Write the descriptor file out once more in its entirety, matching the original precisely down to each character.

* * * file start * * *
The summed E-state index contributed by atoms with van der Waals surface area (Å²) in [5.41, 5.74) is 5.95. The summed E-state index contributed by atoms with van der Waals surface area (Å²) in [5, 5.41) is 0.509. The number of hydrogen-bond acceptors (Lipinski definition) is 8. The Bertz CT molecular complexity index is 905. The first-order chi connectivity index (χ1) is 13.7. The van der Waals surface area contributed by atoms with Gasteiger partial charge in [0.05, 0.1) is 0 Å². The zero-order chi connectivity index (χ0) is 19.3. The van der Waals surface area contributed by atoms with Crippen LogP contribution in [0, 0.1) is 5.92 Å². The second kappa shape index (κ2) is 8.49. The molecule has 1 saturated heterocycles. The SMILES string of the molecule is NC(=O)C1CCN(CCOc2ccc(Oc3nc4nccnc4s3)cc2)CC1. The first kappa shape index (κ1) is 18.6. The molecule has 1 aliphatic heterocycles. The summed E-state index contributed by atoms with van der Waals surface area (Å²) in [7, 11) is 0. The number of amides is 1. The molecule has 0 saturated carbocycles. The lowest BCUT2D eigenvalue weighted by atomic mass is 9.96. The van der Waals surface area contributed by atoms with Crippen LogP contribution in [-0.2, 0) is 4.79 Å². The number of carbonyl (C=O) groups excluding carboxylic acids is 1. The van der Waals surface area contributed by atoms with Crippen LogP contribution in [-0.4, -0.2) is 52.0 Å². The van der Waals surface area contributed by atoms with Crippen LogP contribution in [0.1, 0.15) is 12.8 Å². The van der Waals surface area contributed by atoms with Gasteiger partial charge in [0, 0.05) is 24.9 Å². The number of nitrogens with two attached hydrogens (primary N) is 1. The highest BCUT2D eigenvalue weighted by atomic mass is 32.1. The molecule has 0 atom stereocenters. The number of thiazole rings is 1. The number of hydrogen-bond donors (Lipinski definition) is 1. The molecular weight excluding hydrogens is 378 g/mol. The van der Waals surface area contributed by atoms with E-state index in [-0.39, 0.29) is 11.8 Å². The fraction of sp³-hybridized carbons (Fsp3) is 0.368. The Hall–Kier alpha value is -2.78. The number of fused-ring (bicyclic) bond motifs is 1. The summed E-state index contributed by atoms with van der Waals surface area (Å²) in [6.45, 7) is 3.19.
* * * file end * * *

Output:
The summed E-state index contributed by atoms with van der Waals surface area (Å²) in [5.41, 5.74) is 5.95. The summed E-state index contributed by atoms with van der Waals surface area (Å²) in [5, 5.41) is 0.509. The number of hydrogen-bond acceptors (Lipinski definition) is 8. The Bertz CT molecular complexity index is 905. The first-order chi connectivity index (χ1) is 13.7. The van der Waals surface area contributed by atoms with Gasteiger partial charge in [0.05, 0.1) is 0 Å². The zero-order chi connectivity index (χ0) is 19.3. The van der Waals surface area contributed by atoms with Crippen LogP contribution in [0, 0.1) is 5.92 Å². The second kappa shape index (κ2) is 8.49. The molecule has 1 saturated heterocycles. The SMILES string of the molecule is NC(=O)C1CCN(CCOc2ccc(Oc3nc4nccnc4s3)cc2)CC1. The first kappa shape index (κ1) is 18.6. The molecule has 1 aliphatic heterocycles. The summed E-state index contributed by atoms with van der Waals surface area (Å²) in [7, 11) is 0. The number of amides is 1. The molecule has 0 saturated carbocycles. The lowest BCUT2D eigenvalue weighted by atomic mass is 9.96. The van der Waals surface area contributed by atoms with Crippen LogP contribution in [-0.2, 0) is 4.79 Å². The number of carbonyl (C=O) groups excluding carboxylic acids is 1. The van der Waals surface area contributed by atoms with Crippen LogP contribution in [-0.4, -0.2) is 52.0 Å². The van der Waals surface area contributed by atoms with Crippen LogP contribution in [0.1, 0.15) is 12.8 Å². The van der Waals surface area contributed by atoms with Gasteiger partial charge in [0, 0.05) is 24.9 Å². The number of nitrogens with two attached hydrogens (primary N) is 1. The highest BCUT2D eigenvalue weighted by atomic mass is 32.1. The molecule has 0 atom stereocenters. The number of thiazole rings is 1. The number of hydrogen-bond donors (Lipinski definition) is 1. The molecular weight excluding hydrogens is 378 g/mol. The van der Waals surface area contributed by atoms with E-state index in [-0.39, 0.29) is 11.8 Å². The fraction of sp³-hybridized carbons (Fsp3) is 0.368. The Hall–Kier alpha value is -2.78. The number of fused-ring (bicyclic) bond motifs is 1. The summed E-state index contributed by atoms with van der Waals surface area (Å²) in [6.45, 7) is 3.19.